I can’t pretend that all our boys leap up in eager anticipation every time we say we’re heading for a National Trust property. Sometimes it’s hard to tear themselves away from that six-hour game of Chelsea Monopoly, or the re-enactment of the Abu Dhabi Grand Prix. But by the time we’re there, and the valuable badge prizes are up for grabs, everyone is immersed, loving the challenge, learning without realising it, and continuing in the great family tradition. A copper-bottomed option for a good day out.

Inherent quality and beauty in interior design will always resurface, sometimes with new approaches and settings. The way we choose to spend and direct our time with family now draws on memories of that which was valuable in our own childhoods. What goes around comes around.

A WINDFALL! The heady excitement of the word and all the lovely surprises that might be contained in it! That is, if you are talking of the version that might gloriously occur when your annuity matures (I reveal my monopoly-inspired understanding of finance), or someone rich but distant dies and leaves you one.

However, strike these stirring notions from your mind, because what I really mean is this:

No, a windfall

No, this kind of windfall

Fruit that’s fallen from the tree. In our garden I suspect the wind was not so much to blame as a few heartily thumped footballs, but nevertheless they’ve taken the proactive route to harvesting by making their own way down.

These bruisers are not beautiful enough to merit a place in the fruit bowl: anyone who ever had children knows that “Just eat around it!” is a meaningless and limp plea on a par with “But spinach is a super-healthy food!” and “If you feel so angry you need to hit someone, try a pillow instead of your brother”. But we mustn’t waste, and I need to do something with them. So they, along with their plummy neighbours, have been the main focus of my attentions for the past month, a really demanding item on my To Do list with a finish-by date of yesterday and an accompanying crowd of fruit flies as incentive.

Lest we forget... there is peeling and stewing to be done

Lest we forget… there is peeling and stewing to be done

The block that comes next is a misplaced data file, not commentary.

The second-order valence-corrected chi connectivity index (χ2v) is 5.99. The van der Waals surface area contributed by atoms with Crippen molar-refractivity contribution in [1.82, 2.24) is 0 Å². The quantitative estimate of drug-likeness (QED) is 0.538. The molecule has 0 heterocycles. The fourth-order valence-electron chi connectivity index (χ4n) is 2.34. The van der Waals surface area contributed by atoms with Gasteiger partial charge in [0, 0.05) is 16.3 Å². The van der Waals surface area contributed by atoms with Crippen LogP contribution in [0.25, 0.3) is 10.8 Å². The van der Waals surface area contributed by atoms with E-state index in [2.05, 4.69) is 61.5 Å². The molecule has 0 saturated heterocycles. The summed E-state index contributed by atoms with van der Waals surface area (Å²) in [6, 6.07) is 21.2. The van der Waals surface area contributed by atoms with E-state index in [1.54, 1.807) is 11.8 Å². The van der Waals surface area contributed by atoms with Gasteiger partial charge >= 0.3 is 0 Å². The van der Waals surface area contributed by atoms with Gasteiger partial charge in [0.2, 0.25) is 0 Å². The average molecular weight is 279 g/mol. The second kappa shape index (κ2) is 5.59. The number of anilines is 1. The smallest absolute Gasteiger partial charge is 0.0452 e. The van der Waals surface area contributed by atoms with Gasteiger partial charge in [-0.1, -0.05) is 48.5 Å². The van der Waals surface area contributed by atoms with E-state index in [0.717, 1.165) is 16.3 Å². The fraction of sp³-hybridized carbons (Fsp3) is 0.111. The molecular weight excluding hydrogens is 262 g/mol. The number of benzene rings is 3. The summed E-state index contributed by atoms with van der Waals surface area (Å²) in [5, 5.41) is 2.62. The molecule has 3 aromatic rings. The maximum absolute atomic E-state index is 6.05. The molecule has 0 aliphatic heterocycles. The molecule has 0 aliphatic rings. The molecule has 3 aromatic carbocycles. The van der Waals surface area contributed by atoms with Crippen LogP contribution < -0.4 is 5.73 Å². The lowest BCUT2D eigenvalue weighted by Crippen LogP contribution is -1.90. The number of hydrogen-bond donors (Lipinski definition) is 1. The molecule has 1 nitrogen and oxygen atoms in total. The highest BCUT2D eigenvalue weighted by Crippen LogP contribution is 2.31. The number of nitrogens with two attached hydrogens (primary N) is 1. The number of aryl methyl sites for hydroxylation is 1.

The plums came first, about a month ago, when we noticed that some of the branches had snapped off and the leaves had all turned brown. The fruit clustered like outsized bunches of grapes, and all seemed to ripen at exactly the same time. We sorted and sifted into Fruit Bowl and Other piles. The Fruit Bowl pile was fit for giving away to neighbours, and for health-bullying tactics at home. I overheard Tim pounce one morning on a house guest, “Ali! How many plums have you had today?” It was only eleven and she’d already had four. I needed to devise a plan of action before our friends started avoiding us.

Wary of potential maggotty surprises, I dutifully sliced and de-stoned the first few kilos of Other pile, stewed the fruit and started packing it all away in the freezer, for a day in the future where we might again actually welcome the prospect of plum crumble.

Amazingly, there were no internal grubs apparent, so the next step was jam. Having never attempted it before I had always backed away from the seeming-insurmountable challenge of sterilising jars. But by then Mum was staying with us, and so it turns out that sterilising jars actually just involves putting them in a low oven for 20 minutes. Buoyed up by the simplicity of it all, I decided to make my own once she’d gone. It really is incredibly easy!

My next set of jars came from The Mighty Pound just around the corner, a most amazing emporium filled with homewares like you wouldn’t believe, including duvets, drill bits, artificial flowers, suitcases and plastic chairs, pretty much none of it tasteful. But all very useful.

Off for a spell in the oven

Off for a spell in the oven

Then I cooked up the whole plums in a little water until soft, stirred in insane amounts of sugar (equal in weight to the plums) and boiled until it was all getting sticky.

The jars were ready and the jam had reached its crucial setting point, so I slopped it all into the pots. Little greaseproof hats topped them while they cooled, and then later in the evening I screwed on the lids.

Slapdash paper circles due to looming swimming lesson deadline

Slapdash paper circles due to looming swimming lesson deadline

Other recipes I made with the plums included Spiced Plum Cake for Tim’s birthday, Plum and Frangipane Tart, a Plum Fool, Plum Cobbler, Chinese Plum Sauce (featured in the background of my jar shot above), and Preserved Plums, which do look rather impressively gift-y. I might have made more of these, surely a Christmas present staple, but as dramatically as it all began, the tree was empty. Suddenly, it wasn’t all about plums any more.

We're not lookers, we're cookers

We’re not lookers, we’re cookers

It was apples. And we’re not finished yet.